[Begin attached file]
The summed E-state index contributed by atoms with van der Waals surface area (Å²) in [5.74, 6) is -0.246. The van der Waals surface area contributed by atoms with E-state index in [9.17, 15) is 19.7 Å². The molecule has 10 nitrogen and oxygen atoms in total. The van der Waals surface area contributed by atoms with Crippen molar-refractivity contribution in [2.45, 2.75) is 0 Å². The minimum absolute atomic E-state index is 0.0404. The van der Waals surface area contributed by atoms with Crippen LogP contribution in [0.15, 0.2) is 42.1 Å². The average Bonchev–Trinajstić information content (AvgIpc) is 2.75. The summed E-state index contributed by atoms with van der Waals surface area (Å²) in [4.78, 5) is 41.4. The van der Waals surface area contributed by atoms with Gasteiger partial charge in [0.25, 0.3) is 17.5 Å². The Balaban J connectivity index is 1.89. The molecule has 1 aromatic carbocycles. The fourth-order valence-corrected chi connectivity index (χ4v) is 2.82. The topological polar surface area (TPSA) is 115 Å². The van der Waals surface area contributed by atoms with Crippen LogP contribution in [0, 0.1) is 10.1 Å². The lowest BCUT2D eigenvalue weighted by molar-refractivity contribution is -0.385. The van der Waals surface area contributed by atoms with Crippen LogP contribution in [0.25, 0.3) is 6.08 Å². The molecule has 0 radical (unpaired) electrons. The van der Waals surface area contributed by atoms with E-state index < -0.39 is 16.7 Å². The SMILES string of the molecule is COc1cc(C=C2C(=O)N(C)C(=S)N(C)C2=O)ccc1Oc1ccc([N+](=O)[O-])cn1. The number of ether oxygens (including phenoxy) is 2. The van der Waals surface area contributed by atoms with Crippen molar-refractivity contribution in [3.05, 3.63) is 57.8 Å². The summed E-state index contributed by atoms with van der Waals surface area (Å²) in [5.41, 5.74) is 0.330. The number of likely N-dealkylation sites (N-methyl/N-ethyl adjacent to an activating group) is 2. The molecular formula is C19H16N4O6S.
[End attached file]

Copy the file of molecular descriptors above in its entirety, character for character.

The summed E-state index contributed by atoms with van der Waals surface area (Å²) in [5.74, 6) is -0.246. The van der Waals surface area contributed by atoms with E-state index in [9.17, 15) is 19.7 Å². The molecule has 10 nitrogen and oxygen atoms in total. The van der Waals surface area contributed by atoms with Crippen molar-refractivity contribution in [2.45, 2.75) is 0 Å². The minimum absolute atomic E-state index is 0.0404. The van der Waals surface area contributed by atoms with Crippen LogP contribution in [0.15, 0.2) is 42.1 Å². The average Bonchev–Trinajstić information content (AvgIpc) is 2.75. The summed E-state index contributed by atoms with van der Waals surface area (Å²) in [4.78, 5) is 41.4. The van der Waals surface area contributed by atoms with Gasteiger partial charge in [0.25, 0.3) is 17.5 Å². The Balaban J connectivity index is 1.89. The molecule has 1 aromatic carbocycles. The fourth-order valence-corrected chi connectivity index (χ4v) is 2.82. The topological polar surface area (TPSA) is 115 Å². The van der Waals surface area contributed by atoms with Crippen LogP contribution in [0, 0.1) is 10.1 Å². The lowest BCUT2D eigenvalue weighted by molar-refractivity contribution is -0.385. The van der Waals surface area contributed by atoms with Crippen LogP contribution in [0.25, 0.3) is 6.08 Å². The molecule has 0 radical (unpaired) electrons. The van der Waals surface area contributed by atoms with E-state index < -0.39 is 16.7 Å². The SMILES string of the molecule is COc1cc(C=C2C(=O)N(C)C(=S)N(C)C2=O)ccc1Oc1ccc([N+](=O)[O-])cn1. The number of ether oxygens (including phenoxy) is 2. The van der Waals surface area contributed by atoms with Crippen molar-refractivity contribution in [3.05, 3.63) is 57.8 Å². The summed E-state index contributed by atoms with van der Waals surface area (Å²) in [5.41, 5.74) is 0.330. The number of likely N-dealkylation sites (N-methyl/N-ethyl adjacent to an activating group) is 2. The molecular formula is C19H16N4O6S.